In that regards, it was very useful for Borzello to really lay out the distinct history of self-portrature in a (significnatly!) more modern context than one I am familiar with.
I was surprised at the (contextual) modernity of many of the works, some of which did not seem to fit into what I think of as their 'stereotypical' period styles. This made me feel really excited and energised by the works, that women are doing innovative and wonderful things that push boundaries both by the style of their works and, probably most importantly, by the subject matter. Themselves.
The book also made me start thinking about what the purpose of my writing about the books I read is. It's difficult to step out of the 'academic' desire to review each book, but that is not what I want to achieve from these posts. I want to think about how the various things fit into the work that I am doing, not as an academic or an art historian, but as a practitioner. As a painter.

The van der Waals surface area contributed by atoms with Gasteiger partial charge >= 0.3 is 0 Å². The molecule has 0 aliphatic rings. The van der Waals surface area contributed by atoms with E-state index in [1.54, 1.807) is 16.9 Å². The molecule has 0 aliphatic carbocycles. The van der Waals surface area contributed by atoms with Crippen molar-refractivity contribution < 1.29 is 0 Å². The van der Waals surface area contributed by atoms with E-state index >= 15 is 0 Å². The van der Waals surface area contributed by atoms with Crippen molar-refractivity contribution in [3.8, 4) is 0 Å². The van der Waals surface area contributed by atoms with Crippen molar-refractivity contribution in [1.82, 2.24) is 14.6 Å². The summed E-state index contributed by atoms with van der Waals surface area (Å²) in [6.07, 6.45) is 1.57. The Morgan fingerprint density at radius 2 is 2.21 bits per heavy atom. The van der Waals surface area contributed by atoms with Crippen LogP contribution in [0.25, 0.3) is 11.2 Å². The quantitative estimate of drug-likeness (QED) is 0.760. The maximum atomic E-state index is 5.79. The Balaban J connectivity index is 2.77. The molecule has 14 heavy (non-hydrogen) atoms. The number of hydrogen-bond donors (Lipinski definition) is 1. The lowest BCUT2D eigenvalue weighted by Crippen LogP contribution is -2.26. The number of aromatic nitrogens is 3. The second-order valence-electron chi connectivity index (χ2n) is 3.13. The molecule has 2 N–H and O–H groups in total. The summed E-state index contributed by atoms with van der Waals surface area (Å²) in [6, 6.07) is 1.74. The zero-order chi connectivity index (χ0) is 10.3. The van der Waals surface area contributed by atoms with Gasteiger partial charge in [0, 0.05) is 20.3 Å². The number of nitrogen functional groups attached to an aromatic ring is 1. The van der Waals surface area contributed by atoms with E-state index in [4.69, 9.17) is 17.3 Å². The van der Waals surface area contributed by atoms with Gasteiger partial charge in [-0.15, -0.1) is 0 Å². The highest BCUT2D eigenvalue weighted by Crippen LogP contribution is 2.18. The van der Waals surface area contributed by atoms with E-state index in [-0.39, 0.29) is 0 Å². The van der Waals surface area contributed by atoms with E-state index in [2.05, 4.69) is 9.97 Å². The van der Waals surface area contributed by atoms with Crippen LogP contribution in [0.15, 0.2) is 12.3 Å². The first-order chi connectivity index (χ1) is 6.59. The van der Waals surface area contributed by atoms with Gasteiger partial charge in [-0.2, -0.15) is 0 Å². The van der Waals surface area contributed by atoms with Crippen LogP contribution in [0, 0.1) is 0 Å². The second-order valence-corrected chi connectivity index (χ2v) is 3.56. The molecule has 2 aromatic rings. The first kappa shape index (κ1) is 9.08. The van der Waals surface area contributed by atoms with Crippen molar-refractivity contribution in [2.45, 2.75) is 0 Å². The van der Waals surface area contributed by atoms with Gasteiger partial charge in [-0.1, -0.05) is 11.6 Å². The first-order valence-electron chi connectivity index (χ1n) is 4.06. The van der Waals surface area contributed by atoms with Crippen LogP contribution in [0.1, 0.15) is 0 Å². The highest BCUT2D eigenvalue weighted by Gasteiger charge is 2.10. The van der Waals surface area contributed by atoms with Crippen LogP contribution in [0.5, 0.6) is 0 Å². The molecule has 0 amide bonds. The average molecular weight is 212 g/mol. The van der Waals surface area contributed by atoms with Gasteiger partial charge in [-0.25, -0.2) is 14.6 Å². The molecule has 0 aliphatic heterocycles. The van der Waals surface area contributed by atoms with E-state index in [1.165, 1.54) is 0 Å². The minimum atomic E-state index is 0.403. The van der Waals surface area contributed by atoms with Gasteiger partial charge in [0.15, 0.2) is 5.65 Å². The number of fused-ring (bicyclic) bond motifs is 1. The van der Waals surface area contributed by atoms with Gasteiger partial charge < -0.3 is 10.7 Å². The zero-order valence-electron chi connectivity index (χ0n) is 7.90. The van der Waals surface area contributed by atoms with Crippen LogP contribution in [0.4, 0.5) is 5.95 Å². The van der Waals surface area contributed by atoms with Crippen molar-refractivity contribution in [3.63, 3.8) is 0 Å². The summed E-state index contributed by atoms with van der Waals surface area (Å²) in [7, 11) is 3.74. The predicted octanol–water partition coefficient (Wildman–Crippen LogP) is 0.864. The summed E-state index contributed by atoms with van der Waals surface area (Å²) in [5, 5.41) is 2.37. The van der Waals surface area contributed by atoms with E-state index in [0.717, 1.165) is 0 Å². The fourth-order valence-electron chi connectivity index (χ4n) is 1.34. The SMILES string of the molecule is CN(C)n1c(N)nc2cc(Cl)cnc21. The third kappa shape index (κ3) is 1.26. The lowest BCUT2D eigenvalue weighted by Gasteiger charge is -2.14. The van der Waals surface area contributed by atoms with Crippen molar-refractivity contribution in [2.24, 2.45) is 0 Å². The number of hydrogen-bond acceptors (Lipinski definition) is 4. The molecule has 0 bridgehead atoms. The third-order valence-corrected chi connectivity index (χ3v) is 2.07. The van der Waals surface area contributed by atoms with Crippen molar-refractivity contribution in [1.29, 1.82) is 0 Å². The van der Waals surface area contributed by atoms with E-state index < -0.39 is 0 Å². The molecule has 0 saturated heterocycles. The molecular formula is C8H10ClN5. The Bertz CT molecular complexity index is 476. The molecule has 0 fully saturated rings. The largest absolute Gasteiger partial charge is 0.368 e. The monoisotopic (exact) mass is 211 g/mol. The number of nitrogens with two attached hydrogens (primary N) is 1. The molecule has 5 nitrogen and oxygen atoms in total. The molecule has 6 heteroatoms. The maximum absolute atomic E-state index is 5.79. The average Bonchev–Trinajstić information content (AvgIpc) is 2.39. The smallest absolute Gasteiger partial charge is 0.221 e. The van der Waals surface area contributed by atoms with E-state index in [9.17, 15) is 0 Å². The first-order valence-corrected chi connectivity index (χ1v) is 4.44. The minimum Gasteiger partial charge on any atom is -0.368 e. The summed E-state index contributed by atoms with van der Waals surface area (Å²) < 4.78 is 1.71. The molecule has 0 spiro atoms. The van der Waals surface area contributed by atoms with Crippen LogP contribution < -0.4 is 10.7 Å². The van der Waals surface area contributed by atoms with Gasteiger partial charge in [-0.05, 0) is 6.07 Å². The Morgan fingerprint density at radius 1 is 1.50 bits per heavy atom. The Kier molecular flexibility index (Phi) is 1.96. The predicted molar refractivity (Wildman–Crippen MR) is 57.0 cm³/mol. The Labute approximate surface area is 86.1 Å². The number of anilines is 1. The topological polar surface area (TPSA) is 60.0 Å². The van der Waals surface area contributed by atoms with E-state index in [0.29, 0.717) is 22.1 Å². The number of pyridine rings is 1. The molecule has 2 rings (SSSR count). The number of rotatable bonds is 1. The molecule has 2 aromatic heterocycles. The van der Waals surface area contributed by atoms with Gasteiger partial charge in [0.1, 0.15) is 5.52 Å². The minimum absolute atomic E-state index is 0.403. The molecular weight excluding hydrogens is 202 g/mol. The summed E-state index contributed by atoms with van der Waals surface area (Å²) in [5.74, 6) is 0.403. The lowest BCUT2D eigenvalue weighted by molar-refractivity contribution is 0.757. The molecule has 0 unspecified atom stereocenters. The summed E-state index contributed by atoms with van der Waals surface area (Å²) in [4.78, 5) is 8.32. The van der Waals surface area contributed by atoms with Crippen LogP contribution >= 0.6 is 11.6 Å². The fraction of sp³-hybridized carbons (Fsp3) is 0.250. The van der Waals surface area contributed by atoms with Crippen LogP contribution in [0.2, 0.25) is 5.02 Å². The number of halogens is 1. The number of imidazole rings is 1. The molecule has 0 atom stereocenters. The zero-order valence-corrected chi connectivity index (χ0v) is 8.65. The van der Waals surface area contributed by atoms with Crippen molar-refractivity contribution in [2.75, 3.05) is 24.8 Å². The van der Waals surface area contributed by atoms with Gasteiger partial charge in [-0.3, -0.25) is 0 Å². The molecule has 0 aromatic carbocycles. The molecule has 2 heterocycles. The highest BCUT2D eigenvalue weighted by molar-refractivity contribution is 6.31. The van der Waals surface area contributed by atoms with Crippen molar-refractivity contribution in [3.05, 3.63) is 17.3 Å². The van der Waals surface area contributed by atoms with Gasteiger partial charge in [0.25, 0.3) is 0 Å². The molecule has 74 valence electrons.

To that end, this book has inspired me to start thinking deeply about the way that I portray myself, about my desire to paint self-portraits. About tapping into some of the convetions that female artists have set down - I'm not a good musician, but the painting of self-with-piano, for example, can mean something incredibly telling for me as we have a piano at home and my husband plays. Thinking about the ways I can represent that while still playing on and with the convention set down by artists like Lavinia Fontana and Sofonisba Anguissola in the sixteenth century. Portraits with a closed piano in the background, or with my husband playing, back turned. Although this is something that I'd never considered before, reading about the way that women in the past have emphasised their competencies in a world that continually denied them agency has been incredibly thought provoking and inspiring.